Segura v. Abbott Laboratories, Inc.

Decision Date23 March 1994
Docket NumberNo. 3-93-319-CV,3-93-319-CV
Citation873 S.W.2d 399
PartiesCrystal SEGURA, Teri Norton, Sherri Chretien, Janice Kimler, Tessia Innocenti, Angela Christine Maroney, Melissa Whittaker Duran, Tracey Freezia Leudeman, on Behalf of Themselves and All Others Similarly Situated, Appellants v. ABBOTT LABORATORIES, INC. (Ross Laboratories Division), Bristol-Myers Squibb Company, Mead Johnson & Company, and American Home Products Corporation (Wyeth-Ayerst Laboratories Division), Appellees.
CourtTexas Court of Appeals

Philip K. Maxwell, Longley & Maxwell, L.L.P., Austin, for appellant.

Brian S. Greig, Fulbright & Jaworski, L.L.P., Austin, for Abbott Laboratories and Ross Laboratories.

Louis P. Bickel, Akin, Gump, Strauss, Hauer & Feld, L.L.P., Dallas, for American Home Products Corp. and Wyeth-Ayerst Laboratories.

D.L. (Lin) Hughes, McGinnis, Lochridge & Kilgore, Austin, for Bristol-Myers Squibb Co. and Mead Johnson & Co.


JONES, Justice.

Crystal Segura and others, 1 on behalf of themselves and all others similarly situated ("plaintiffs"), appellants, intervened as plaintiffs in an antitrust suit originally brought by the State of Texas against several defendants. Asserting claims of unconscionable conduct under the Texas Deceptive Trade Practices-Consumer Protection Act ("DTPA"), Tex.Bus. & Com.Code Ann. §§ 17.41-.63 (West 1987 & Supp.1994), plaintiffs sought damages from Abbott Laboratories, Inc. (Ross Laboratories Division), Bristol-Myers Squibb Company, Mead Johnson & Company, and American Home Products Corporation (Wyeth-Ayerst Laboratories Division) ("defendants"), appellees. The trial court granted summary judgment for defendants, concluding that plaintiffs did not state a cognizable claim under the DTPA and, alternatively, that plaintiffs lacked standing to bring the suit. On appeal, plaintiffs assert that the trial court erred in both conclusions. We will reverse the trial court's judgment and remand the cause.


In September 1991 the State of Texas brought an antitrust action against defendants Abbott, Bristol-Myers, and Mead Johnson, as well as the American Academy of Pediatrics, alleging a price-fixing conspiracy and monopolization in the sale of infant formula. See Texas Free Enterprise and Antitrust Act of 1983 ("Texas Antitrust Act"), Tex.Bus. & Com.Code Ann. §§ 15.01-.52 (West 1987 & Supp.1994). Among other claims, the State sought, on behalf of Texas consumers, injunctive relief and damages for alleged overcharges for infant formula. See Texas Antitrust Act § 15.21. In February 1992 the trial court dismissed these claims, concluding that when the Texas Antitrust Act was interpreted in harmony with federal antitrust law, the "indirect purchaser" doctrine deprived the State of standing to sue. See Illinois Brick Co. v. Illinois, 431 U.S. 720, 97 S.Ct. 2061, 52 L.Ed.2d 707 (1977).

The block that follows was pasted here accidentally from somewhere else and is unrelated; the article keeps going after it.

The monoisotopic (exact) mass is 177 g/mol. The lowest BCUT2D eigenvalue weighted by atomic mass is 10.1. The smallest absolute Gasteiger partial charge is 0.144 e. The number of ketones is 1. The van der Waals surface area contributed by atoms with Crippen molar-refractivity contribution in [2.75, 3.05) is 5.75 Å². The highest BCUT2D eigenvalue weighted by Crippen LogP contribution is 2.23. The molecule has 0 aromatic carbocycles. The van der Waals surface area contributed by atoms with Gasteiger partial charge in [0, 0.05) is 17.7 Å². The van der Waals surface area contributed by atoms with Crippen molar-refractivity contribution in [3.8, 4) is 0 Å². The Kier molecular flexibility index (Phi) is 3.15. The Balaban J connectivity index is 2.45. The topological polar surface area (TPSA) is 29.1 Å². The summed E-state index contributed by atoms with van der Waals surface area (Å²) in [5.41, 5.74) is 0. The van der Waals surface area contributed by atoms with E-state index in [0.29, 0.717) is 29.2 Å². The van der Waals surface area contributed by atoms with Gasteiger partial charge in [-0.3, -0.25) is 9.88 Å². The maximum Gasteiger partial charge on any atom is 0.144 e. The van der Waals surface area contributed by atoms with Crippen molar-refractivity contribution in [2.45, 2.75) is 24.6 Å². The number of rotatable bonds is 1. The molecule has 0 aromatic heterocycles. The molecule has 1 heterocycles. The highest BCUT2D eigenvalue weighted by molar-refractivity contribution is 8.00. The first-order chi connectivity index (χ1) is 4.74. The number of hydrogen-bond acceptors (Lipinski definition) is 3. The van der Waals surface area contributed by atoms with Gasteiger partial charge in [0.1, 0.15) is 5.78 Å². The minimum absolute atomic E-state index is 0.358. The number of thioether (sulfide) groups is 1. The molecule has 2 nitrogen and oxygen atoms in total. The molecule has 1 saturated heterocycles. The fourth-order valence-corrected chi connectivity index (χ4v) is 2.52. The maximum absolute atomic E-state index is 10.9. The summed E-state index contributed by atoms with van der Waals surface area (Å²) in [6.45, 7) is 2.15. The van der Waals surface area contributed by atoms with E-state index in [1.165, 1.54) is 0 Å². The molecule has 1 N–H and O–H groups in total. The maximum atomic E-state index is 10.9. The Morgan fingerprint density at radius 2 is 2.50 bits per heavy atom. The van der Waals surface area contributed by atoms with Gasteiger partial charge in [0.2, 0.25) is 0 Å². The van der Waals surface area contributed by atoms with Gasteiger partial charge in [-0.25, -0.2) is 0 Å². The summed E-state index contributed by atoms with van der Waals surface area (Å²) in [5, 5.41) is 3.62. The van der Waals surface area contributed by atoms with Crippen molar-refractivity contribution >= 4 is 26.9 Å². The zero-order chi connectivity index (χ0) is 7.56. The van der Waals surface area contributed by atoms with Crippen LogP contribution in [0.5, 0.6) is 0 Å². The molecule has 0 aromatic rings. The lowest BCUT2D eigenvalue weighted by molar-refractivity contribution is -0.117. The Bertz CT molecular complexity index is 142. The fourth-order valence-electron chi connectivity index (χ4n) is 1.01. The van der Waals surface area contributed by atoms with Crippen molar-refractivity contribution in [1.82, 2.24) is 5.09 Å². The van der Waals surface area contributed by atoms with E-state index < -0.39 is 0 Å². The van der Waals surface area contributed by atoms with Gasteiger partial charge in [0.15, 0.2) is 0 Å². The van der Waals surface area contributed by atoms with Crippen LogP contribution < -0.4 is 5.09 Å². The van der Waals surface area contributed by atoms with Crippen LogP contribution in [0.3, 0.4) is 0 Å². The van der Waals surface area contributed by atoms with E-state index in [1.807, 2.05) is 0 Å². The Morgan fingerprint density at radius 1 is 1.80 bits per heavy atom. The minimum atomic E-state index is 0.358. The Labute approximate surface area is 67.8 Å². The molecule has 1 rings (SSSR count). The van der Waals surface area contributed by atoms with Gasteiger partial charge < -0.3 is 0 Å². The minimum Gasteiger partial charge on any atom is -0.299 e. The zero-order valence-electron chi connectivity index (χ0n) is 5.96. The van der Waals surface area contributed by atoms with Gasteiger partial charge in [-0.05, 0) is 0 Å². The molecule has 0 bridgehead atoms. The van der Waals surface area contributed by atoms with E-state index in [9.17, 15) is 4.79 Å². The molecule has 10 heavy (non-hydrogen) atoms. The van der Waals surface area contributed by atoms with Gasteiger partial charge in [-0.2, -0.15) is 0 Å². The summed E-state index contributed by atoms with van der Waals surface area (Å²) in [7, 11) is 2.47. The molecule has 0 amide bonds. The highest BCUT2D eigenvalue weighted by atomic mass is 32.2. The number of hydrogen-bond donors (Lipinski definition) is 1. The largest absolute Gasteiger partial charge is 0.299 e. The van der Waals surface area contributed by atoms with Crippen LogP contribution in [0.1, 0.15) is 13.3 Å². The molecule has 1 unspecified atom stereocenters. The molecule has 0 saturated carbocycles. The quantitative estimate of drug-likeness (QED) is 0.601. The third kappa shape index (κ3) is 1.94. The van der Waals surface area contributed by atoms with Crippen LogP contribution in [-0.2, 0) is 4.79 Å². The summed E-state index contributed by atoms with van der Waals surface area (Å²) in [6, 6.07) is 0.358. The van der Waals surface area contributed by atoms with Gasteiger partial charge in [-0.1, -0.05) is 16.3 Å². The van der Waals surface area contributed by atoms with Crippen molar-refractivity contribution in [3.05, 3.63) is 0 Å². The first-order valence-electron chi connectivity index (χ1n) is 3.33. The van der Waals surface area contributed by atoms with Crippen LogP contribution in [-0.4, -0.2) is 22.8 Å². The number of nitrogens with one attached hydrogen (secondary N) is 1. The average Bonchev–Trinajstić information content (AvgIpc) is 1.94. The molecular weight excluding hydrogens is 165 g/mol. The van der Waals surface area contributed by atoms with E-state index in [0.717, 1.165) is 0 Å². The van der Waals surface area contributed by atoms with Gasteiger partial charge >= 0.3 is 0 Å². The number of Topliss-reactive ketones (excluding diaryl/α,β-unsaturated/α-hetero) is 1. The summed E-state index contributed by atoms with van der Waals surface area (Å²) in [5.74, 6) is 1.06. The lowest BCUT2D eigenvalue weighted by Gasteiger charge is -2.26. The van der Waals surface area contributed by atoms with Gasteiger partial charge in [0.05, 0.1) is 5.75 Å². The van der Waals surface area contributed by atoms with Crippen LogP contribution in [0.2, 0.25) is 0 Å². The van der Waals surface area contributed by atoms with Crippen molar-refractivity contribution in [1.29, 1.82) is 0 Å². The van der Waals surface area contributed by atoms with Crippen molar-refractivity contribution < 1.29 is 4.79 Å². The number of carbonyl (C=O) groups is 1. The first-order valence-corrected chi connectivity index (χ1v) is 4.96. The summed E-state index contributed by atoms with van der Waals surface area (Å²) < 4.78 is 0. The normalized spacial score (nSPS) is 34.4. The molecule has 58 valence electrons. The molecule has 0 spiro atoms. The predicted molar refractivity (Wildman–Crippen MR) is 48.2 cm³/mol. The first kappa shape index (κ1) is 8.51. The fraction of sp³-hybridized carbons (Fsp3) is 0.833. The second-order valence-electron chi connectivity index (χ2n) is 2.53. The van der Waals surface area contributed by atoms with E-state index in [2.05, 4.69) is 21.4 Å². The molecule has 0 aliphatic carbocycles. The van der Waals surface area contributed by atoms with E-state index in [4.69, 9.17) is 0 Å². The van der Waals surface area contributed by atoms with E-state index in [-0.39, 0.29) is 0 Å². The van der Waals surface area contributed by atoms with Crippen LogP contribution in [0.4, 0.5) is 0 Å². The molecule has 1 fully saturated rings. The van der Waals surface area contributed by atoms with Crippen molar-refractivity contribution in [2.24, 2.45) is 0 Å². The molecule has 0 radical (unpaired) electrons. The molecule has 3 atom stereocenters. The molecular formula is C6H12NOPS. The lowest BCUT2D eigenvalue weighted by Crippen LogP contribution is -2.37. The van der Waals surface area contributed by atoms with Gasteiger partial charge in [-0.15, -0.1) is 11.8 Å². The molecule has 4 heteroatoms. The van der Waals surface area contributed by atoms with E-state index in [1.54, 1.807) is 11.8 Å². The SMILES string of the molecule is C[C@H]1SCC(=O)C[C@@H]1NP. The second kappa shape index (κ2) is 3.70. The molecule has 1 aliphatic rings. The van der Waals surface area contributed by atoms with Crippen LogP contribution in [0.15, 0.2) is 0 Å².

Three months later, plaintiffs intervened in the action, dropping the American Academy of Pediatrics as a defendant but adding American Home Products. In alleging violations of the DTPA's unconscionability provisions, plaintiffs complained of the same conduct as that on which the State's antitrust Plaintiffs subsequently amended their plea in intervention and petition. Alleging that defendants acted both independently and in conspiracy, plaintiffs summarized their allegations of unconscionable actions as follows:

causes of action were based. See DTPA § 17.50(a)(3). In response to defendants' special exceptions and plea to the jurisdiction, the trial court determined that plaintiffs had not stated a cognizable cause of action under the DTPA and gave plaintiffs thirty days to amend their pleadings.

(A) Creating and maintaining the illusion that their infant formula products are somehow unique and different nutritionally when the infant formula products which they sell are generic formulations which are set and monitored by the U.S. Government;

(B) Creating and maintaining dedicated franchise relationships with physicians and hospitals that endorse the purchasing of a particular brand name product of the Defendants while Texas consumers are kept ignorant of the monies and lavish promotional resources which these physicians and hospitals receive for these endorsements;

(C) Selling their infant formula products at unconscionably high prices to Texas consumers when the costs of such products are very low;

(D) Giving free samples of infant formula products to Texas consumers through their franchise physicians and hospitals during the first months of their newborns' lives thereby creating an endorsement of the products and later grossly overcharging Texas consumers in the retail market for baby formula products;

(E) Using their market dominance to prevent other companies from selling baby formula products to consumers through direct consumer advertising which would inform Texas consumers about the generic nature of these products and permit informed buying decisions based upon price and nutritional information;

(F) Implementing price increases for more than twelve years which were nearly identical and grossly unfair to Texas consumers while giving false and misleading reasons for the price increases;

(G) Taking unfair advantage of Texas consumers to a grossly unfair degree by preventing other sellers of infant formula products from entering the market and introducing competitive, lower prices for these generic foods [sic] products.